Getting on the property ladder is an exciting (and daunting) time, and one of the first steps to take is getting pre-approved from a bank. Pre-approval provides (conditional) confidence as to what the bank will be able to lend you at what kind of rate – think of it like getting an authorization slip from a bank to start shopping, that they calculate on the basis of an initial assessment of your borrowing capacity.
Pre-approval usually takes between three and five days and up to two weeks in more complex scenarios, and by having pre-approval you will be confident that you can bid on a property within your capacity. global.
Here are some tips to help you prepare to apply for pre-approval so you can lock down your dream home faster.
Prepare your documentation
You can fly solo, do your research online and contact a bank directly to request pre-approval, or you can hire a wingman and work with a mortgage broker (like Finspo) to make the process as smooth as possible.
Whatever your approach, organizing your financial information and documentation is a very important part of the process.
The pre-approval process
Step 1: Paperwork
You’ll need the usual IDs (like Medicare, passport, driver’s license, and utility bills).
You will also need proof of income, three to six months of payslips and your recent ATO payment summary. If you are self-employed, you will need your company’s financial statements and the last two tax returns.
Documents such as bank statements showing your current expenses and debts. The bank wants to see what you spend in a month on household expenses, as well as any other loans or credit you have (think car loans, credit card debt, Buy Now Pay Later, and how much you you spend on rent).
They will also want to see proof of savings and deposits, which is also on your bank statements.
Although it seems like a lot to argue about, Finspo offers a range of online tools that can help you get everything in place with as little stress as possible.
Step 2: Revise
The lender will review your application and determine your eligibility for pre-approval
Step 3: Approval
If you pass, you will get a pre-approval, but note that the pre-approval is valid for a limited time, usually between three and six months. After this time has elapsed, you may need to update your financial information with the bank to have it extended or re-approved.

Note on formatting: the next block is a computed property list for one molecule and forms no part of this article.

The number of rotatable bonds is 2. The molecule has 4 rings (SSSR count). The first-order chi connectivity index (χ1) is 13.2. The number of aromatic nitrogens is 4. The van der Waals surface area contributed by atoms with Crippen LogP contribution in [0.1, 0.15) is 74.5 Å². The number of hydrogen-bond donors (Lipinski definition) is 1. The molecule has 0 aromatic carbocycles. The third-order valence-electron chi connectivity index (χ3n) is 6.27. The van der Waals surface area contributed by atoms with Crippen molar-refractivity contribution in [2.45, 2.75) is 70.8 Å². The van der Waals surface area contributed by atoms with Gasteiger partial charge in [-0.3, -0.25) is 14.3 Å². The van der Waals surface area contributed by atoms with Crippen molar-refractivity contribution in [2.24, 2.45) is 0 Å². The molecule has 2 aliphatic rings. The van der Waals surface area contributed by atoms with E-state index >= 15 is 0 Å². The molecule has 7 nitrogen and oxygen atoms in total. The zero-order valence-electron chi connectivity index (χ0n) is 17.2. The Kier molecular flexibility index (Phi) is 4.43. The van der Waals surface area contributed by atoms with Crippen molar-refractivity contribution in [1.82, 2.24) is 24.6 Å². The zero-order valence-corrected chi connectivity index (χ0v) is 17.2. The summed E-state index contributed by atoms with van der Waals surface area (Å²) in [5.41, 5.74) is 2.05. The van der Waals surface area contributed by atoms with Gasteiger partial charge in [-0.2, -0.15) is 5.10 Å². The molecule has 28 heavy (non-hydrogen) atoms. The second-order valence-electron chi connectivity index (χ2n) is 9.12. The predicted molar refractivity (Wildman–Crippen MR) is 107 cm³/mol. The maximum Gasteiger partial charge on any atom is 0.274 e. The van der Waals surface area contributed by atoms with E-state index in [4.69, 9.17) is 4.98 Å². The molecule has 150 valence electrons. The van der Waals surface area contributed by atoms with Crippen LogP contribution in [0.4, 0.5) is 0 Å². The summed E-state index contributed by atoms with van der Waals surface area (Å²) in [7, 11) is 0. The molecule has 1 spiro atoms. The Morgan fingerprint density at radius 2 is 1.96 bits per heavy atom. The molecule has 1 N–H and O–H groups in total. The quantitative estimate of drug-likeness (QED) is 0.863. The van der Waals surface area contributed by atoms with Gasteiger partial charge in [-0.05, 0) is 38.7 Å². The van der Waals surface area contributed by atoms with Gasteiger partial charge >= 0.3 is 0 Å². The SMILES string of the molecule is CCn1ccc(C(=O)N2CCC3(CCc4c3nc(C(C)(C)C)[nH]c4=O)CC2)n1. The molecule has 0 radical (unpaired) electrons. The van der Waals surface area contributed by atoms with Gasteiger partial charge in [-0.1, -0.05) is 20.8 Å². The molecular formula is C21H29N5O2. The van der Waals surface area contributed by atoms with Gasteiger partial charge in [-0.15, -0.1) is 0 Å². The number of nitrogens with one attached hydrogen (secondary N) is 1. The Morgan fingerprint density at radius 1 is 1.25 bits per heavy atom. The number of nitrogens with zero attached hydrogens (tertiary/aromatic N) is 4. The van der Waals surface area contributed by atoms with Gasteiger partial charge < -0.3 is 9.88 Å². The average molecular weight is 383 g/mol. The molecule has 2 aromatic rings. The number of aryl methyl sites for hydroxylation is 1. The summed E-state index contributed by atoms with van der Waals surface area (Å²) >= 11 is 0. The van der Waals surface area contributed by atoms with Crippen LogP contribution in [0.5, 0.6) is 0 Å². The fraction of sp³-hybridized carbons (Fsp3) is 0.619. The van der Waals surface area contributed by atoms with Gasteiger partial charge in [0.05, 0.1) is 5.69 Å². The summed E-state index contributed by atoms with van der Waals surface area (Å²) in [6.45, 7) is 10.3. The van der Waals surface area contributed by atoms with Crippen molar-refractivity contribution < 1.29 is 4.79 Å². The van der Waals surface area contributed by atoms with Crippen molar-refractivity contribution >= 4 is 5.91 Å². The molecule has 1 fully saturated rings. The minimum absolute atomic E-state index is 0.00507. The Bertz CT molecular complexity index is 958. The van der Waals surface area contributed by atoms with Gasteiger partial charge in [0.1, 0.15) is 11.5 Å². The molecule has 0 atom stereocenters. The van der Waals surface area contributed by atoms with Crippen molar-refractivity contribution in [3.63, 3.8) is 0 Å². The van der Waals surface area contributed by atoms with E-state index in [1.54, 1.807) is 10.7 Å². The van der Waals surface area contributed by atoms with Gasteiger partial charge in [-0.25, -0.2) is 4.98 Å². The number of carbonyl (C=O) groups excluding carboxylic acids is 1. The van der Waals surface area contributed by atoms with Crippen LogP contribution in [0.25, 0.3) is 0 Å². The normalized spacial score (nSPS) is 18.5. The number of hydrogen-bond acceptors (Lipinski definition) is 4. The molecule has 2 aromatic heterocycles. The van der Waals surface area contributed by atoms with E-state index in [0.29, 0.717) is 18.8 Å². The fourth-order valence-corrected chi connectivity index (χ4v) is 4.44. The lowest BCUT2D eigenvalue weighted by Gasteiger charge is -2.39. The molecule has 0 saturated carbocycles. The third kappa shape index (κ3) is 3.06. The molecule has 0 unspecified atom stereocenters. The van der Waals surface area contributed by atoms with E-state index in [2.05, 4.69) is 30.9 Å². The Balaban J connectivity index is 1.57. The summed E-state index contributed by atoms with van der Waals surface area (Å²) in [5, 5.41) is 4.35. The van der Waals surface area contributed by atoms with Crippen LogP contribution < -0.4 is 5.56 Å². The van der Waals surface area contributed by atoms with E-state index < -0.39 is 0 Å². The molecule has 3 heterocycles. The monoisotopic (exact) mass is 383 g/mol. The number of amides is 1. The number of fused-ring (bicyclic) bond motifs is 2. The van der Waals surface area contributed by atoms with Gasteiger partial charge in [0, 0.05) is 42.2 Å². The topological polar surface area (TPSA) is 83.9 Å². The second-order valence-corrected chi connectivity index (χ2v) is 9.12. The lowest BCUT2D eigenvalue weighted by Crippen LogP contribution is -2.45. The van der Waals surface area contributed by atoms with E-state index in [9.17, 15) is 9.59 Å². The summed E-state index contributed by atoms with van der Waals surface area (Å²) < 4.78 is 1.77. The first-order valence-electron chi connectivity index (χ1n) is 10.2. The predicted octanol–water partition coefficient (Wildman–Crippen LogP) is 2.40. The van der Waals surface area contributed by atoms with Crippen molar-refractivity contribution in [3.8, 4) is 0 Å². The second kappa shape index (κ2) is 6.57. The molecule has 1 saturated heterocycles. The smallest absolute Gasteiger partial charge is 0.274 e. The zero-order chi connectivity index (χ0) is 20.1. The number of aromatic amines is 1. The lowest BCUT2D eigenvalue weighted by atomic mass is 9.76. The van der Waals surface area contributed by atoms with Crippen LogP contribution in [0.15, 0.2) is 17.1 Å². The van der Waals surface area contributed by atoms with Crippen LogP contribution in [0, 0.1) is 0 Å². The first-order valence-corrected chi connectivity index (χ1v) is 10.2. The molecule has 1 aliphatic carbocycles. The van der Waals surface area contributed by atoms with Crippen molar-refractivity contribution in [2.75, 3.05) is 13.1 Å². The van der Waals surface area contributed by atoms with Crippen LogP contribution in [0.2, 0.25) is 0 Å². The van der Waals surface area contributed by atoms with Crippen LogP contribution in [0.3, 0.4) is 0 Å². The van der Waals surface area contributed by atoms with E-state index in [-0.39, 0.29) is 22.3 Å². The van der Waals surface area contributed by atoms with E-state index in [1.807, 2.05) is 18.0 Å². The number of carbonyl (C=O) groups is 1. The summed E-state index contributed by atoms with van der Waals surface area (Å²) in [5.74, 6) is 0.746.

Tips to keep in mind
Credit card And Debt
Banks generally like to see that you have other debts under control and have the ability to pay them when you take out your new home loan. You can work with a broker to understand the impact other debts might have on getting pre-approved. Depending on your situation, you may need to agree to reduce other debts and credit card limits as part of the pre-approval process.
Most banks and lenders require you to have a healthy deposit for your home which can be added to the amount they lend you. This is in addition to costs such as stamp duty that need to be taken into account. Having a down payment of 20% or more (plus money for stamp duty and legal fees) is a good goal, and usually means you can avoid paying for the lenders mortgage. Insurance.
If you don’t have 20%, some banks accept a lower deposit for some borrowers (eg 5% or 10%), but you will likely have to pay the lenders mortgage insurance as one of the terms and conditions of approval. It is also sometimes possible to get help in this area with things like a family guarantee, and this is something you should explore with your bank or broker to understand if it might apply to your situation. .
Find the right approach to get your pre-approval
It is always possible to obtain pre-approval by going directly to a bank. However, working with a digital mortgage broker such as Finspo means you’ll have an expert by your side who can do a lot of legwork to find great options from over 40 lenders and literally thousands of products, and also negotiate interest rates for you.
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Angus Gilfillan is the co-founder and CEO of Finspo, a first free digital mortgage broker.
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